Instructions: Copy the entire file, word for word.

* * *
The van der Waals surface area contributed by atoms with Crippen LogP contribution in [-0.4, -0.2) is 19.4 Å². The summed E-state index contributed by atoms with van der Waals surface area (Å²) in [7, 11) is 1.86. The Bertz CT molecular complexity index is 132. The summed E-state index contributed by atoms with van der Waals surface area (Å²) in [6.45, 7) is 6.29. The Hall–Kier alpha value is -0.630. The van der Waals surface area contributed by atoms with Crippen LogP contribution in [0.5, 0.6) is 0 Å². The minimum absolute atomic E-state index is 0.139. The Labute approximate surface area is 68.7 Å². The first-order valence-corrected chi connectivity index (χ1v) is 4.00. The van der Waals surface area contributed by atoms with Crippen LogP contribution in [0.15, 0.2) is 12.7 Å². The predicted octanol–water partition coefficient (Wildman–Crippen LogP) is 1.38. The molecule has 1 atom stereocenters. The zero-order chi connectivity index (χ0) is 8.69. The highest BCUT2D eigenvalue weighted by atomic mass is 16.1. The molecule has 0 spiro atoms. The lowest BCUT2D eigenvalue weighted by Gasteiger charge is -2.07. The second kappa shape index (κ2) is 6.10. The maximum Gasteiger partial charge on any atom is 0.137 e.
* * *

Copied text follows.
The van der Waals surface area contributed by atoms with Crippen LogP contribution in [-0.4, -0.2) is 19.4 Å². The summed E-state index contributed by atoms with van der Waals surface area (Å²) in [7, 11) is 1.86. The Bertz CT molecular complexity index is 132. The summed E-state index contributed by atoms with van der Waals surface area (Å²) in [6.45, 7) is 6.29. The Hall–Kier alpha value is -0.630. The van der Waals surface area contributed by atoms with Crippen LogP contribution in [0.5, 0.6) is 0 Å². The minimum absolute atomic E-state index is 0.139. The Labute approximate surface area is 68.7 Å². The first-order valence-corrected chi connectivity index (χ1v) is 4.00. The van der Waals surface area contributed by atoms with Crippen LogP contribution in [0.15, 0.2) is 12.7 Å². The predicted octanol–water partition coefficient (Wildman–Crippen LogP) is 1.38. The molecule has 1 atom stereocenters. The zero-order chi connectivity index (χ0) is 8.69. The highest BCUT2D eigenvalue weighted by atomic mass is 16.1. The molecule has 0 spiro atoms. The lowest BCUT2D eigenvalue weighted by Gasteiger charge is -2.07. The second kappa shape index (κ2) is 6.10. The maximum Gasteiger partial charge on any atom is 0.137 e.